More than three in ten mobile users – some 78 million US consumers – saw or heard advertising on their mobile phones in the fourth quarter of 2007, according to aÂ study by Gfk/NOP Research conducted for mobile entertainment community Limbo.
More than 250 million Americans are mobile phone users, and SMS (text) leads in all non-voice data or communications services: some 56% of mobile users, or 141 million people, are SMS users – 60% higher than the next-ranked service (MMS):
Though SMS usage skews young (82% of those under 25 are active users), for all ages under 50, more than half are active users; moreover, African-Americans and Hispanics are 50% more likely to be SMS users:
Some 31% of all US mobile users recall seeing advertising on their handsets, with the largest segment – 16% of users – seeing SMS ads:
- Men are 20% more likely than woman to recall having seen mobile advertising.
- Also, those under 24 and African-Americans are nearly twice as likely to recall having seen mobile ads.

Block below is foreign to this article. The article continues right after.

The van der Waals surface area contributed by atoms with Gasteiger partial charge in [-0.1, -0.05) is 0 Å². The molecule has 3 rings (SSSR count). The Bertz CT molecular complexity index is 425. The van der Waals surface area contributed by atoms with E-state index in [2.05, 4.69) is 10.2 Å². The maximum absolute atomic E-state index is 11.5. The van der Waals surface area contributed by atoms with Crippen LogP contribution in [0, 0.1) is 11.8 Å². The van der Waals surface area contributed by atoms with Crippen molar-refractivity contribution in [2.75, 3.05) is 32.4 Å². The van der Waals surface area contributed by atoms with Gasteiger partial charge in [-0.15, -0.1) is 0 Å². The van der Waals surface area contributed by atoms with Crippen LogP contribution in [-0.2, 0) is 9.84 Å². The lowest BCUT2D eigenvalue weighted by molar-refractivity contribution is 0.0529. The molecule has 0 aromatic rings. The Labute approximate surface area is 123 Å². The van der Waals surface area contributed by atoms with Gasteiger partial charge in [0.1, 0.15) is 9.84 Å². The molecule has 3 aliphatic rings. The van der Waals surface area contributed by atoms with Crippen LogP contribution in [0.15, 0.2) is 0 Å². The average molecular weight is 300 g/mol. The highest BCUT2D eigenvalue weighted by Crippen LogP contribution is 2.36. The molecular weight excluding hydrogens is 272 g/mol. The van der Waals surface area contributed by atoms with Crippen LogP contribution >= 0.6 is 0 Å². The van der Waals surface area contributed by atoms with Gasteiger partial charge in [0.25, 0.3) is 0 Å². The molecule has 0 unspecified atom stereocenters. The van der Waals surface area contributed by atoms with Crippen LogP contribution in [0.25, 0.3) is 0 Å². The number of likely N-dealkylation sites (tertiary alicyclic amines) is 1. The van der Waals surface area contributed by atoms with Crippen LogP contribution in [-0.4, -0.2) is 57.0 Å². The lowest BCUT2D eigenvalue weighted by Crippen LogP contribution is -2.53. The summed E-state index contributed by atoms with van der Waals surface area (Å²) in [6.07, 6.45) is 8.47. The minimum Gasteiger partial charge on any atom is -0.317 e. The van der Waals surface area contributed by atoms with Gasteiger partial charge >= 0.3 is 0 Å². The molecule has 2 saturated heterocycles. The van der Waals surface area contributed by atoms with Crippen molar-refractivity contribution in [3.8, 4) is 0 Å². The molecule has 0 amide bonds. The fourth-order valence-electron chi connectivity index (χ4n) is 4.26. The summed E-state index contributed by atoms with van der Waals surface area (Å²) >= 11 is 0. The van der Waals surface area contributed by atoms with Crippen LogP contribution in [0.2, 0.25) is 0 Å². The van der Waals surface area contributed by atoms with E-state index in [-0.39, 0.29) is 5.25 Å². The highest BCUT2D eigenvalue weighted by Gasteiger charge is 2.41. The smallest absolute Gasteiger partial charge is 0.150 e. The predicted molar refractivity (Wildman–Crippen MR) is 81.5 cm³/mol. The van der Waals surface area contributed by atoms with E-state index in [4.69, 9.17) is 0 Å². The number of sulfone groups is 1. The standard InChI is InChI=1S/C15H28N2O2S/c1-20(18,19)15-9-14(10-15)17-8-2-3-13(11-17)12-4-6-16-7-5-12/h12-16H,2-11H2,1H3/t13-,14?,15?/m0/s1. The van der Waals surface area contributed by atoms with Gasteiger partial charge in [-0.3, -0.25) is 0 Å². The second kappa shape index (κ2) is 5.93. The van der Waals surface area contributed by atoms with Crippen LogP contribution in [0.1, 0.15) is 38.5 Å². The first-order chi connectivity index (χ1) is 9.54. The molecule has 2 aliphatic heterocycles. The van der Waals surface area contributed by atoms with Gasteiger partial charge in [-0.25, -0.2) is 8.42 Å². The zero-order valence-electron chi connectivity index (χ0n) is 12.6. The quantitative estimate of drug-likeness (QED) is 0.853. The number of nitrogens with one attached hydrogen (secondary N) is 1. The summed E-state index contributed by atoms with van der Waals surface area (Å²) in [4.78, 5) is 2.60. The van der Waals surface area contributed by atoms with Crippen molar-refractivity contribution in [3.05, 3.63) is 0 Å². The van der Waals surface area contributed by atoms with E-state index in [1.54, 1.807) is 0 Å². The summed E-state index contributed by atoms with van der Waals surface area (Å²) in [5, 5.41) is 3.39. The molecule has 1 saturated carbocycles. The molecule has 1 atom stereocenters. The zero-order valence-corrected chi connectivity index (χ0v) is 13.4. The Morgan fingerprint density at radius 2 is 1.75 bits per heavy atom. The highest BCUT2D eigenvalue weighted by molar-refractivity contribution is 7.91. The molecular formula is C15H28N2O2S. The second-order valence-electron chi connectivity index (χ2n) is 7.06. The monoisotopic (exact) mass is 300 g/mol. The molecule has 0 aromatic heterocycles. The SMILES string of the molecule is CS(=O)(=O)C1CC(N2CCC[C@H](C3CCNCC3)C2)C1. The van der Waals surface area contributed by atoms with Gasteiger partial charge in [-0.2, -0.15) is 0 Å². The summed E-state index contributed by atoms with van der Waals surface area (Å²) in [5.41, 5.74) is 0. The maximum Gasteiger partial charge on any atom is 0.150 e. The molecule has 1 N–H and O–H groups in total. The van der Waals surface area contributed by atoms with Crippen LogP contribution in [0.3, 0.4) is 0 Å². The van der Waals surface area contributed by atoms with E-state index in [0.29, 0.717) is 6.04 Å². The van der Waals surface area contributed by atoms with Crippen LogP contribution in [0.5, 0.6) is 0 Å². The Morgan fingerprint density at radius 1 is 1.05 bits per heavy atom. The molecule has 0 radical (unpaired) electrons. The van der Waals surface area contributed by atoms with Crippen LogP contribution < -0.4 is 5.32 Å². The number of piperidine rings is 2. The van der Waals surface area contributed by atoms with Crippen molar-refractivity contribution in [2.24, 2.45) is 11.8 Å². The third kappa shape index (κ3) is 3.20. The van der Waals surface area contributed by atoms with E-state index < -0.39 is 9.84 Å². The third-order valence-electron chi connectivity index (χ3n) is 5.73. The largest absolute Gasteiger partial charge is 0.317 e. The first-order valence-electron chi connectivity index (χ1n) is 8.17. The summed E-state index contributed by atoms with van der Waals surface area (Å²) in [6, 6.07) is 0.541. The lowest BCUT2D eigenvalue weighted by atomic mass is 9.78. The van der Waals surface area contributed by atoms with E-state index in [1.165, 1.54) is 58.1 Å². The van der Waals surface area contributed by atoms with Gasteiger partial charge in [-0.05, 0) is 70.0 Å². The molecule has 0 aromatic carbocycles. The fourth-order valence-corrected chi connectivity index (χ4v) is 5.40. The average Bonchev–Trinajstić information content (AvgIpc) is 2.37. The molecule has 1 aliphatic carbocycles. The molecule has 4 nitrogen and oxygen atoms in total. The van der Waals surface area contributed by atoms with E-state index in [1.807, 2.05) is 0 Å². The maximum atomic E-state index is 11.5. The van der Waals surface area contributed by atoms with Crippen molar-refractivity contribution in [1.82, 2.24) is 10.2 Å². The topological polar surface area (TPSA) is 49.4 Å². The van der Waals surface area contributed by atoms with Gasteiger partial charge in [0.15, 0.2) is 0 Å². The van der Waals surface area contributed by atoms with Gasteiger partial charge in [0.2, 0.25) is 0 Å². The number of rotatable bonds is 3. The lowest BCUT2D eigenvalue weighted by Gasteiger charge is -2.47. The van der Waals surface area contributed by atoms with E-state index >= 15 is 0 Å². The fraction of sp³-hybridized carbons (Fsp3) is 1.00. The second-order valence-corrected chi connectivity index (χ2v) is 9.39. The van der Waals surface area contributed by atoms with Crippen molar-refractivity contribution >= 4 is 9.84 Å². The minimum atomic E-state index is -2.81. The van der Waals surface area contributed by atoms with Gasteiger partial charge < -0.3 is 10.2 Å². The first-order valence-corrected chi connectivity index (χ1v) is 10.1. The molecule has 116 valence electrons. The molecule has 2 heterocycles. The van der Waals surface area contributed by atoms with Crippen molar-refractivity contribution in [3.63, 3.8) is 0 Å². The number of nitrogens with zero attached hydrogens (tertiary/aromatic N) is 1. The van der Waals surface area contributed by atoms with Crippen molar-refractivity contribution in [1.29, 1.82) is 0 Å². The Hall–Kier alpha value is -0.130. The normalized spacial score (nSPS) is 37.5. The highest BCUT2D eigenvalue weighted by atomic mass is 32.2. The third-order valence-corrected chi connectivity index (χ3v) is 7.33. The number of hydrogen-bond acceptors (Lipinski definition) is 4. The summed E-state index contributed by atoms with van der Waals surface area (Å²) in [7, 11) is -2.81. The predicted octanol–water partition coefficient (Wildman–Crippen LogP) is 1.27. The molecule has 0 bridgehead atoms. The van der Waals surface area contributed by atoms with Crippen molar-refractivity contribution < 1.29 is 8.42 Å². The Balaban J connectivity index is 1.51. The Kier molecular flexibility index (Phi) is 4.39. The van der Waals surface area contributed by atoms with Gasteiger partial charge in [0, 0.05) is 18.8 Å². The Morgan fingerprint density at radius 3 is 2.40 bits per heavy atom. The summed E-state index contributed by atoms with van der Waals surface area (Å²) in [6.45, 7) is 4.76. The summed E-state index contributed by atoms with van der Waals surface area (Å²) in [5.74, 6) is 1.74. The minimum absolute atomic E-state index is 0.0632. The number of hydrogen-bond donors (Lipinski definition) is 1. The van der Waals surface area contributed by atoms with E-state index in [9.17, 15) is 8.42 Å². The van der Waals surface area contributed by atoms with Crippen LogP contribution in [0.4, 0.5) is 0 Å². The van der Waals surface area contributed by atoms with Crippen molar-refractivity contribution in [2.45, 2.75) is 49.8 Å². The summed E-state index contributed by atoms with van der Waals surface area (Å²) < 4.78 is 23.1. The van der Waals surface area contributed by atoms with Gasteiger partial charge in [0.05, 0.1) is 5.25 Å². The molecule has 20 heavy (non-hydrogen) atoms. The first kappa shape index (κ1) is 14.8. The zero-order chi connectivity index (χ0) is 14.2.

“The exciting news for marketers is that mobile advertising penetration is both broad ??” hitting one in three mobile phone users, and deep – with high recall statistics, especially among text messaging users and the ever-elusive ‘Millennials’ demographic,” said Rob Lawson, president and cofounder of Limbo.
“There is a clear disparity between the high reach of mobile media and the low percentage of marketing budget currently spent on the medium, which creates an obvious opportunity for savvy media buyers.”
The Mobile Advertising Report also highlights the brands and sectors that consumers remember seeing advertised in the mobile channel:
- Mobile carriers (notably Verizon and AT&T).
- Handset manufactures (Motorola, Blackberry)
- Entertainment brands (BET, Fox, MTV, various movies, music artists)
- CPG (Coke, Pepsi)
- Sports brands (NFL, Nike)
- Mobile services (Limbo, ringtones)
- Electronics (HP, Yahoo, SBC)
- Automotive (Chevrolet)
- QSR (McDonalds)
About the study: Limbo’s Mobile Advertising Report is based on a survey of 1,000 representative American adults interviewed by telephone.
Note: All graphics courtesy of Limbo.